Cults basically force their adherents not to think, to believe, and believe the assertions approved by the cult. Thinking is hard; believing is much easier. There is also a certainty in these beliefs so no thinking is necessary. Should there be any questions about what is true, it is what the cult leader, Trump, tells them to believe. Trump has repeatedly asserted that he is the source of truth and the only one to be believed.

Hassan goes into detail explaining how the same techniques are used by Trump that were used by the Moonies. He goes into detail about how Trump’s rallies follow the book of the Reverend Moon.

Hassan works to free cult followers from their cults and to think independently and critically. He explains how he broke himself from the Moonies. His technique was critical thinking. He was able to think of inconsistencies and how they indicated that the Moonie doctrine was a fraud. This took time and critical thinking.

Today he works deprogramming cult followers. This is slow painful work. Telling them that they are wrong does not work. First he needs to develop feelings of empathy with those he is trying to convert. He listens quietly as they expound upon their beliefs. Once empathy is established, he can raise points that are inconsistent with these beliefs. If the subject does not perceive the inconsistency, Hassan lets it go, until later another question can be raised.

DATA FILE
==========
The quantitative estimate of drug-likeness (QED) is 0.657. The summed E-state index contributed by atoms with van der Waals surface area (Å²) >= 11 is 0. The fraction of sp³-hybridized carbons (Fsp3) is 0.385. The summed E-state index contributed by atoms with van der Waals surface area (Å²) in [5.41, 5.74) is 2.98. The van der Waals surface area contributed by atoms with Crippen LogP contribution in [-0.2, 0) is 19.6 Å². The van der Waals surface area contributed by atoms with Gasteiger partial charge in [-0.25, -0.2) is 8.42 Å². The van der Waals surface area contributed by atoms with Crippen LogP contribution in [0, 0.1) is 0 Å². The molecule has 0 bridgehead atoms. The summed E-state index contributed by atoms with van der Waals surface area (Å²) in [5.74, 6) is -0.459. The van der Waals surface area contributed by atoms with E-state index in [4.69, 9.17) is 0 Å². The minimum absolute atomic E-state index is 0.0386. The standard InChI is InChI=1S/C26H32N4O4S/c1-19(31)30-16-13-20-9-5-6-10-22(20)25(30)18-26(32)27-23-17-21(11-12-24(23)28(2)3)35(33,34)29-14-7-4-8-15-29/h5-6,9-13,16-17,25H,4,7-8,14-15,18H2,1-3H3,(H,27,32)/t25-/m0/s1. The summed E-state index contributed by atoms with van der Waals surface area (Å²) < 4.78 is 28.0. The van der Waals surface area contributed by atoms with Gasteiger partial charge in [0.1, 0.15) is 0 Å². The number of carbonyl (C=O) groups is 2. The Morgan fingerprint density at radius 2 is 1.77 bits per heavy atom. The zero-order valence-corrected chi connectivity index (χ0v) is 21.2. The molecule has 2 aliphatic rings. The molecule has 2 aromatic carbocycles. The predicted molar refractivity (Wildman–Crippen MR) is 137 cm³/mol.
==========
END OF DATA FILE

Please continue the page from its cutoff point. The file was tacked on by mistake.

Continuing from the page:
Hassan argues that the cult member must convince himself that these inconsistencies are problematic. Only when he convinces himself, will he be able to leave the cult and transition back of a normal life.

Conclusion of The Plot to Betray America

February 23, 2020

The title of this post is identical to the first part of a title of a book by Malcom Nance. The remainder of the title is How Team Trump Embraced Our Enemies, Compromised Our Security, and How we Can Fix It. This is his third book on how Trump is destroying democracy. Nance writes, “I have written numerous books on intelligence tradecraft, counterterrorism, the rise and fall of the Islamic State and Al Qaeda, and the fundamentals of the Russian plot to hack the American elections. However, nothing done by the worst terrorists filled me with more horror than realizing that Alexander Hamilton’s “unprincipled man”—the American-grown autocrat that the founding fathers had warned the nation about some two hundred years earlier—had finally cheated his way into the Oval Office with the assistance of an ex-KGB officer. This was not only an insult to all Americans living in a democracy but to all of us who have served in America’s military and public service to defend her.” Nance continues, “The worst part of the story is how easily one-third of the nation has been brainwashed into backing a man who thought the pinnacle achievement of his life would be to construct a building emblazoned with the word Trump in Moscow, the capital of our enemy. This American story is a shameful, sorrowful tale the likes of which we should be seriously embarrassed about.”